What are the differences—historically, culturally, and theologically—between Sunni and Shia Islam? In light of current events in the Middle East, why is it important to recognize these differences today?

The differences between Sunni and Shia Muslims center on who was supposed to lead the Islamic community after Muhammad’s death. It is important to recognize these differences because ignoring them can exacerbate the situation. The United States didn’t seem to grasp the dynamic, and their war in Iraq made things worse for Sunnis and Shi’ites.

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The divide between the Sunni and Shi’ite sects of Islam relates to the death of Muhammad. Once the Arab prophet and founder of Islam died, the Muslim community clashed over who should lead them. Sunnis thought that distinguished members of the community would be fit to lead them. Shi’ites believed...

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The divide between the Sunni and Shi’ite sects of Islam relates to the death of Muhammad. Once the Arab prophet and founder of Islam died, the Muslim community clashed over who should lead them. Sunnis thought that distinguished members of the community would be fit to lead them. Shi’ites believed that only someone from Muhammad’s family—a person who shared his blood—should lead the Islamic community.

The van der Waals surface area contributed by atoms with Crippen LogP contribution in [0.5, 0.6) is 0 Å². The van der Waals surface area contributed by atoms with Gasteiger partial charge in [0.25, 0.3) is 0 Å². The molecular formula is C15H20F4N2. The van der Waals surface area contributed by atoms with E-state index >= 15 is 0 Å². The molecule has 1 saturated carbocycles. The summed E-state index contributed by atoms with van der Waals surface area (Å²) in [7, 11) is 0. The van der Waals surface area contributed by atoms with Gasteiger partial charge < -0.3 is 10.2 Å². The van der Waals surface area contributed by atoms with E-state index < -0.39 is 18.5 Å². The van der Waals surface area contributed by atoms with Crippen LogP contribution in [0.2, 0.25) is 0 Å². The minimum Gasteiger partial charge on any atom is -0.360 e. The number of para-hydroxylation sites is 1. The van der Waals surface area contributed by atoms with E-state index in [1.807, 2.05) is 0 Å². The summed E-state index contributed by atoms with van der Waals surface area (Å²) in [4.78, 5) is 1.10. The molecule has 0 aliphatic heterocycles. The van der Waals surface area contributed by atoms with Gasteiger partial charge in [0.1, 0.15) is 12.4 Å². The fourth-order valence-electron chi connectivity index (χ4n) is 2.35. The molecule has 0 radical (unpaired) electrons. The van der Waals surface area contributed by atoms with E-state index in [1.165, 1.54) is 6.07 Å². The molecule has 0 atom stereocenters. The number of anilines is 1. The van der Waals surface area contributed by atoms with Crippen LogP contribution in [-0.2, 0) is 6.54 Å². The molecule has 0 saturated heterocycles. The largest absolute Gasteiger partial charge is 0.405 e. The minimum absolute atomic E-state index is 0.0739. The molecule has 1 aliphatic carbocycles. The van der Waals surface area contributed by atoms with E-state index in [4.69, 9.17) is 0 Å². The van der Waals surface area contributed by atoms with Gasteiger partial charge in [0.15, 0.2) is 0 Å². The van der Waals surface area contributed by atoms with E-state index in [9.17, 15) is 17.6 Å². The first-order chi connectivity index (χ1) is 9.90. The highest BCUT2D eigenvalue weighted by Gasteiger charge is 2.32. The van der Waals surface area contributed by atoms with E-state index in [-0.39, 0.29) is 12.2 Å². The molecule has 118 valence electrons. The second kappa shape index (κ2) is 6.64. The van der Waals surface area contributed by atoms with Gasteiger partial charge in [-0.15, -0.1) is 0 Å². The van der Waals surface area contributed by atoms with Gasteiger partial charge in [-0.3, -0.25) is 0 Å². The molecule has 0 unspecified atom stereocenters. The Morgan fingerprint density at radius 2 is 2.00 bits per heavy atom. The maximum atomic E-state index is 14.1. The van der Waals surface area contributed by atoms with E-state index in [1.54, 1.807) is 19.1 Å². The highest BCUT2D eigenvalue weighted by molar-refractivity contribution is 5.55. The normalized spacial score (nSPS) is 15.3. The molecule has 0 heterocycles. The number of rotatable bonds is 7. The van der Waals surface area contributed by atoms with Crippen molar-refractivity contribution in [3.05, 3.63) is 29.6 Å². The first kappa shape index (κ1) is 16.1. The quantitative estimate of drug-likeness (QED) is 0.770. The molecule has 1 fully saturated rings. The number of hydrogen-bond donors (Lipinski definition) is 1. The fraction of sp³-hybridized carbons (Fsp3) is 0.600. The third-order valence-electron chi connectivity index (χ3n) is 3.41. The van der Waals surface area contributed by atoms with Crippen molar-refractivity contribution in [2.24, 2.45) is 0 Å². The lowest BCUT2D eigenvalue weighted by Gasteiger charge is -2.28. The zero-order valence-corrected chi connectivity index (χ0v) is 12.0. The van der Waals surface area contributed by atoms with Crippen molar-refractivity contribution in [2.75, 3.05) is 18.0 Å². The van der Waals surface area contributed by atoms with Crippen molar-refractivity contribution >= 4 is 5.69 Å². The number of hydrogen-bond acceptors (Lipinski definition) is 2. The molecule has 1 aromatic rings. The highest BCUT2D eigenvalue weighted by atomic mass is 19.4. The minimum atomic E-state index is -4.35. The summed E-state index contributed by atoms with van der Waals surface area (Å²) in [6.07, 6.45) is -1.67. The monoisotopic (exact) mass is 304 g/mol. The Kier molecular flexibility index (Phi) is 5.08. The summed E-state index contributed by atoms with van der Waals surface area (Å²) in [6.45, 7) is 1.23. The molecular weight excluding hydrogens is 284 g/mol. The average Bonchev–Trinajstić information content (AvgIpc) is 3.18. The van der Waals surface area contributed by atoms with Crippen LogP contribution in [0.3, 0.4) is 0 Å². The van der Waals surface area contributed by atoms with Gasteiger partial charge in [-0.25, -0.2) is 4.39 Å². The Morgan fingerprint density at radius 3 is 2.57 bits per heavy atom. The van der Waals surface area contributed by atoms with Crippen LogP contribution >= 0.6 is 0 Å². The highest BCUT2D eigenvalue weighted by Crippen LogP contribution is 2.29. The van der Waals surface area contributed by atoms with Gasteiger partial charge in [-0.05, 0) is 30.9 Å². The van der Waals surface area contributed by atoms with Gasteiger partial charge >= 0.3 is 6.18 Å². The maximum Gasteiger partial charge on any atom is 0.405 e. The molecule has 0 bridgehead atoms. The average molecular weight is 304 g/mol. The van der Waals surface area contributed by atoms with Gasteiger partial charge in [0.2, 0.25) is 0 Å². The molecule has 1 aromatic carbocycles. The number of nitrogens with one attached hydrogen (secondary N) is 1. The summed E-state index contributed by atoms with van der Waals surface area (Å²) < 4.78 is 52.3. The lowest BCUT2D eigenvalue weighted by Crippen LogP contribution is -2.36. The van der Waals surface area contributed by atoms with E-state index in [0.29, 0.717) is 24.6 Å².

The theological clashes have led to a history of real-world violence, with Sunnis and Shi’ites battling over money, land, political power, and the legacy of Muhammad.

It is important to realize these differences because not understanding the volatile relationship has arguably made it worse. In 2003, the United States did not have an accurate grasp on the dynamic between Sunnis and Shi’ites before it invaded Iraq, overthrew Iraq's Sunni despot Saddam Hussein, and replaced his administration with a Shi’ite government. The war and regime change exacerbated tensions between the two sects, with the new Shi’ite government targeting Sunnis, and Sunni militia groups attacking Shi’ite.

The Shi’ite government also faced hostility from other Shi’ite. A Shi’ite named Muqtada al-Sadr expressed his disapproval of the American-backed Shi’ite government and ignited a movement that waged war against Sunnis and the Shi’ite government.

In light of current events, like fires in Iraqi hospitals, the failure to consider the stark differences between Sunnis and Shi’ite has been catastrophic. It has exacerbated the violence and suffering in Iraq and further destabilized the Middle East at large.

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